Chang'e 4

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Chang'e 4
Mission type Lander, Lunar rover
Operator CNSA
Mission duration 12 months
Start of mission
Launch date End of 2018
Lunar rover
Landing date End of 2018
Landing site South Pole-Aitken Basin(?)

Chang'e 4 (Chinese: 嫦娥四号; pinyin: Cháng'é sìhào) will be a Chinese lunar exploration mission, incorporating a robotic lander and rover. Chang'e 4 will be China's second lunar lander and rover, and was built as a backup to Chang'e 3, as Chang'e 2 was to Chang'e 1. Following the successful landing of the Chang'e 3 mission, the configuration of Chang'e 4 will be adjusted to meet new scientific objectives. Like its predecessors, the spacecraft is named after the Chinese Moon goddess.

Mission[edit]

The mission was scheduled for launch in 2015 as part of the second phase of the Chinese Lunar Exploration Program[1][2] but the adjusted design of the mission imposed delays. It will now be launched by the end of 2018. Since Chang'e 4 is re-purposed to land on the far side of the Moon, CNSA will first launch a communication relay satellite to Earth-Moon L2 point in June 2018 as a communication relay station to relay the signals between the lander/rover and the earth station.[3] The adjusted aims will include piloting a program that uses private investment from individuals and enterprises for the first time, a move aimed at accelerating aerospace innovation, cutting production costs and promoting military-civilian relationships.[4]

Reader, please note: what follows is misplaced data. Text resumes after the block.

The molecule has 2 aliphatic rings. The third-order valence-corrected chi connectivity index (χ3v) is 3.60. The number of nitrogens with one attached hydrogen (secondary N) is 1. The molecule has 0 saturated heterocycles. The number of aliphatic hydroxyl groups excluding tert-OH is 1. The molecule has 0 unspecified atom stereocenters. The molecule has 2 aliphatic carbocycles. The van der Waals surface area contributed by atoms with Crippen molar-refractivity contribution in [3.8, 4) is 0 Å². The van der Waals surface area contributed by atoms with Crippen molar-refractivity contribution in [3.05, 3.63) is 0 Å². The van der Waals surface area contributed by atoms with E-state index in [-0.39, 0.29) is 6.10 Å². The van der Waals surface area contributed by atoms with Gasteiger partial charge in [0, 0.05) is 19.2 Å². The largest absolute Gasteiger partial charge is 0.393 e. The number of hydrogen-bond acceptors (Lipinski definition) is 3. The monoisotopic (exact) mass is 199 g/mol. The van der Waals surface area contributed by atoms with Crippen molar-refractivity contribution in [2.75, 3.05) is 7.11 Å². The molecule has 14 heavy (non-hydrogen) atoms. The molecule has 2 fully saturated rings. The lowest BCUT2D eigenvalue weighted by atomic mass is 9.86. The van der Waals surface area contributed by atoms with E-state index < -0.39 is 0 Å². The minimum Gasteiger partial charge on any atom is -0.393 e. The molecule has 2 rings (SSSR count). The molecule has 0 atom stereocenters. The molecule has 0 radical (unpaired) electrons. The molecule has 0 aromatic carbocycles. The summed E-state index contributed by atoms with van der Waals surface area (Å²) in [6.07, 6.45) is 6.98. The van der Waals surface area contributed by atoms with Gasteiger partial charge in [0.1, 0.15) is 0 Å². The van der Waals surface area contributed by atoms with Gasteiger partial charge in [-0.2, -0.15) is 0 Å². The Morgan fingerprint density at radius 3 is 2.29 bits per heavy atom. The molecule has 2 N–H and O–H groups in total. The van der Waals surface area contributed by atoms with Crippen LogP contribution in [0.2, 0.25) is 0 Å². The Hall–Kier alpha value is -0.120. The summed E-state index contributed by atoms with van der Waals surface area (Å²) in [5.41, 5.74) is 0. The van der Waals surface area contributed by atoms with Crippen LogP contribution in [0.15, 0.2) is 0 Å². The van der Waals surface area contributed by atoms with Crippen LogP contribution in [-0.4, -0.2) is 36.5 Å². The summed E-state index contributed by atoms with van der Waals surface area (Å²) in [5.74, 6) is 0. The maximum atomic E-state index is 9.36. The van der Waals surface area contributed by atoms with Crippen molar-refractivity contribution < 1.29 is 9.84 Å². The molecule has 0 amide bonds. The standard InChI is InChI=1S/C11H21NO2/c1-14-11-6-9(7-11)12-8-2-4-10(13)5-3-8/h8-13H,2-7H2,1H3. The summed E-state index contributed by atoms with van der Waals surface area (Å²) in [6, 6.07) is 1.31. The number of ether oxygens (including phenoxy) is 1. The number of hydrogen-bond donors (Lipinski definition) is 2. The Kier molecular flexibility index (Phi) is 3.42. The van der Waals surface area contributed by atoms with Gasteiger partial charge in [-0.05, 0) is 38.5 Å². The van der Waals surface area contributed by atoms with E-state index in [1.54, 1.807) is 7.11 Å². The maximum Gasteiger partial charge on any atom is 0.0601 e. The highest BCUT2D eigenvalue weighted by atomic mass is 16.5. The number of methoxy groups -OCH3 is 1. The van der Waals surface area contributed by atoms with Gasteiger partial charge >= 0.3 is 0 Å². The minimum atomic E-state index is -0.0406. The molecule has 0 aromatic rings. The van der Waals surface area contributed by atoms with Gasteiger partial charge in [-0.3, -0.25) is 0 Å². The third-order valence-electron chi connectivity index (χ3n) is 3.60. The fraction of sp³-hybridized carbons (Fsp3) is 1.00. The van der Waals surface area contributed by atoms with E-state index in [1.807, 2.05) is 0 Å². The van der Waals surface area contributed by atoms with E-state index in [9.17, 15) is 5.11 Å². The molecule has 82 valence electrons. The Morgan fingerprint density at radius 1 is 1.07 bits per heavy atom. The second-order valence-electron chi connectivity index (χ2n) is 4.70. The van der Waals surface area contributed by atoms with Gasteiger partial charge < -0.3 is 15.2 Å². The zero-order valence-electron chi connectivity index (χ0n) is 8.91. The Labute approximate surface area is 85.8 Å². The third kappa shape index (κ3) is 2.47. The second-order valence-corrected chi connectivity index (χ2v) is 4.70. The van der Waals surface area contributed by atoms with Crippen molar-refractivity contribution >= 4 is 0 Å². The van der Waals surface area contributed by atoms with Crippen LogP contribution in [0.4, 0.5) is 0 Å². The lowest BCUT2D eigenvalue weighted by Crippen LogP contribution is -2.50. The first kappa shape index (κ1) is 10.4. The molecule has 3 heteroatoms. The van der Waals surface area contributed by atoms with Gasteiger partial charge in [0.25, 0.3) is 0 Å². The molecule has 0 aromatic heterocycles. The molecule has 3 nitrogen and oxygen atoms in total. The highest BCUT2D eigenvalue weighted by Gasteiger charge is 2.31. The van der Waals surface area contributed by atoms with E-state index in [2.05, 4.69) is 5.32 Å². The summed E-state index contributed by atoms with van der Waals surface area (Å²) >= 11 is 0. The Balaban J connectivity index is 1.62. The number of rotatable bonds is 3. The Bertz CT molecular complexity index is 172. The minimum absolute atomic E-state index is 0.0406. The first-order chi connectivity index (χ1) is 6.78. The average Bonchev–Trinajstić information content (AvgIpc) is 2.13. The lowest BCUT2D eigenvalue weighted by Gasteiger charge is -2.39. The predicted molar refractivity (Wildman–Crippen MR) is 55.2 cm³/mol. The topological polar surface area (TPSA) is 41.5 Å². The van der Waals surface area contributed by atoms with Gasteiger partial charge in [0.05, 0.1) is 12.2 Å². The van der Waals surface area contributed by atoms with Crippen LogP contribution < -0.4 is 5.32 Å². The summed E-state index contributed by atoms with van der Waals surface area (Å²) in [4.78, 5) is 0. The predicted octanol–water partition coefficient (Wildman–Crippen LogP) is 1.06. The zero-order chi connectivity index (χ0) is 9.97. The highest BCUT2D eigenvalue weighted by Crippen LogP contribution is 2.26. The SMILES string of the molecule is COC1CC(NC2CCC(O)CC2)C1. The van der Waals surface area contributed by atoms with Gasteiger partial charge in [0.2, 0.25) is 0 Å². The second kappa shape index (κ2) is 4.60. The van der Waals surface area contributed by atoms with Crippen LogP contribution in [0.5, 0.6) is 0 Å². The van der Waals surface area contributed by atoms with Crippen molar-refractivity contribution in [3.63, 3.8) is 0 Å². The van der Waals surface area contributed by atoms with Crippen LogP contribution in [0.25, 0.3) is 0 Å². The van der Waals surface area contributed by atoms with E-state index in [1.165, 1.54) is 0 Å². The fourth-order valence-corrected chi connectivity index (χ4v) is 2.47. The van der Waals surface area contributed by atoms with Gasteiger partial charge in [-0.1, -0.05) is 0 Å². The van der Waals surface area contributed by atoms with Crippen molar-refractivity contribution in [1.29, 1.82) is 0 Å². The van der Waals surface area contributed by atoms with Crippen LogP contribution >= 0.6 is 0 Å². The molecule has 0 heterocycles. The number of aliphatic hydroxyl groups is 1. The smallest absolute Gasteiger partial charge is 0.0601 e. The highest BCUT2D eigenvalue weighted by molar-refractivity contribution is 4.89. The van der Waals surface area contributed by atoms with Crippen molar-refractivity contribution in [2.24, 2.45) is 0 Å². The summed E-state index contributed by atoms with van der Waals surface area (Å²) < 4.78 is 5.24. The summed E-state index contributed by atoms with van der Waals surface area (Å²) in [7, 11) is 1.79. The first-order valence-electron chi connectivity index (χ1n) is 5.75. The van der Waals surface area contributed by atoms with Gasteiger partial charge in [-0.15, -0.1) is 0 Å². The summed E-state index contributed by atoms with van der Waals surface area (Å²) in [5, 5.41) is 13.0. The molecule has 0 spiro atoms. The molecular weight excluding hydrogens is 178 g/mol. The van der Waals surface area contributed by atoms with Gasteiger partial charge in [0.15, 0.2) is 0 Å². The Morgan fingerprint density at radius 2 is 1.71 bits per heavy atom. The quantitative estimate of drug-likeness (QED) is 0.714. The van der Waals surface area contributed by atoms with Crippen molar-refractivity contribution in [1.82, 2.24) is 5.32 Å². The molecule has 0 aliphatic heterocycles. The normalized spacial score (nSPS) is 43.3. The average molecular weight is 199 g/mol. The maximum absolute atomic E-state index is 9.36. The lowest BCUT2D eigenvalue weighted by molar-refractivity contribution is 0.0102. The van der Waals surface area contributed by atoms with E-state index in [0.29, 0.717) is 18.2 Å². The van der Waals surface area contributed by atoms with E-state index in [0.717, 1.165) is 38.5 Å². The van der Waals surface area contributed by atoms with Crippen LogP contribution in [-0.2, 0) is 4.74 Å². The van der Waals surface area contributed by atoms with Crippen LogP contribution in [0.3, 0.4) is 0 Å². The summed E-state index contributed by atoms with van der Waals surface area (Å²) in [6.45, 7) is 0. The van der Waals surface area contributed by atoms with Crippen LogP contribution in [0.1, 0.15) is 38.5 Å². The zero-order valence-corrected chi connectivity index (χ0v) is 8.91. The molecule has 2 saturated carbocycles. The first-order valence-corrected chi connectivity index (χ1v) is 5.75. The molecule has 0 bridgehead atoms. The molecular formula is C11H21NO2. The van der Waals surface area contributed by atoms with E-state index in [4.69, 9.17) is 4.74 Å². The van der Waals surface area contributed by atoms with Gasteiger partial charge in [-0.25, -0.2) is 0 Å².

An engineer from Chinese Academy of Sciences said the mission's re-purposed objective would be to study geological conditions on the far side of the Moon.[5] It will be the first ever landing on the lunar far side. The potential landing spots include the South Pole-Aitken Basin [6] (the vast basin in the southern hemisphere of the far side which extends from the South Pole to Aitken crater).[7]

References[edit]

  1. ^ "Ouyang Ziyuan portrayed Chang E project follow-up blueprint". Science Times. 2011-12-09. Retrieved 25 June 2012. 
  2. ^ "China's Moon rover awake but immobile". Nature Publishing Group. 2013-03-19. Retrieved 25 March 2014. 
  3. ^ Emily Lakdawalla (Jan 14, 2016). "Updates on China's lunar missions". The Planetary Society. Retrieved April 24, 2016. 
  4. ^ "China Outlines New Rockets, Space Station and Moon Plans". Space. 2015-03-17. Retrieved 27 March 2015. 
  5. ^ "China aims for Moon's far side". BBC. 9 Sep 2015. 
  6. ^ "An overview of the mission and technical characteristics of Change’4 Lunar Probe". doi:10.1007/s11431-016-9034-6 (inactive 2017-04-16). 
  7. ^ "China Plans First Ever Landing On The Lunar Far Side". Space Daily. 22 May 2015.